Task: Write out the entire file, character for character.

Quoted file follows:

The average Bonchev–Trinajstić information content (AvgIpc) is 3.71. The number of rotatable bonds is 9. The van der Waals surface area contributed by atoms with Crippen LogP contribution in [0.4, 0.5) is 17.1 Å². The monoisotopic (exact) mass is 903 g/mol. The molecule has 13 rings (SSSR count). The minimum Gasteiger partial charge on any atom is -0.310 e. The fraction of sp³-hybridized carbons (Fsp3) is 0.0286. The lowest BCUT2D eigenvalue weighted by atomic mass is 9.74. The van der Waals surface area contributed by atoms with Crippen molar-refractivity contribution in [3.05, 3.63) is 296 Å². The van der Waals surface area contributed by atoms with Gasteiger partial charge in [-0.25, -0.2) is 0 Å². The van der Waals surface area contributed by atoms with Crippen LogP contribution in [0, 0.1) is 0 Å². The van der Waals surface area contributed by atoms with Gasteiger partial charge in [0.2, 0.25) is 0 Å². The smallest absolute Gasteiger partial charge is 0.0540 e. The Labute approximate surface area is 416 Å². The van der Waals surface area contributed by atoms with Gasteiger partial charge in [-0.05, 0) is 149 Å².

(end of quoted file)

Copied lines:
The average Bonchev–Trinajstić information content (AvgIpc) is 3.71. The number of rotatable bonds is 9. The van der Waals surface area contributed by atoms with Crippen LogP contribution in [0.4, 0.5) is 17.1 Å². The monoisotopic (exact) mass is 903 g/mol. The molecule has 13 rings (SSSR count). The minimum Gasteiger partial charge on any atom is -0.310 e. The fraction of sp³-hybridized carbons (Fsp3) is 0.0286. The lowest BCUT2D eigenvalue weighted by atomic mass is 9.74. The van der Waals surface area contributed by atoms with Crippen molar-refractivity contribution in [3.05, 3.63) is 296 Å². The van der Waals surface area contributed by atoms with Gasteiger partial charge in [-0.25, -0.2) is 0 Å². The van der Waals surface area contributed by atoms with Crippen LogP contribution in [0, 0.1) is 0 Å². The van der Waals surface area contributed by atoms with Gasteiger partial charge in [0.2, 0.25) is 0 Å². The smallest absolute Gasteiger partial charge is 0.0540 e. The Labute approximate surface area is 416 Å². The van der Waals surface area contributed by atoms with Gasteiger partial charge in [-0.05, 0) is 149 Å².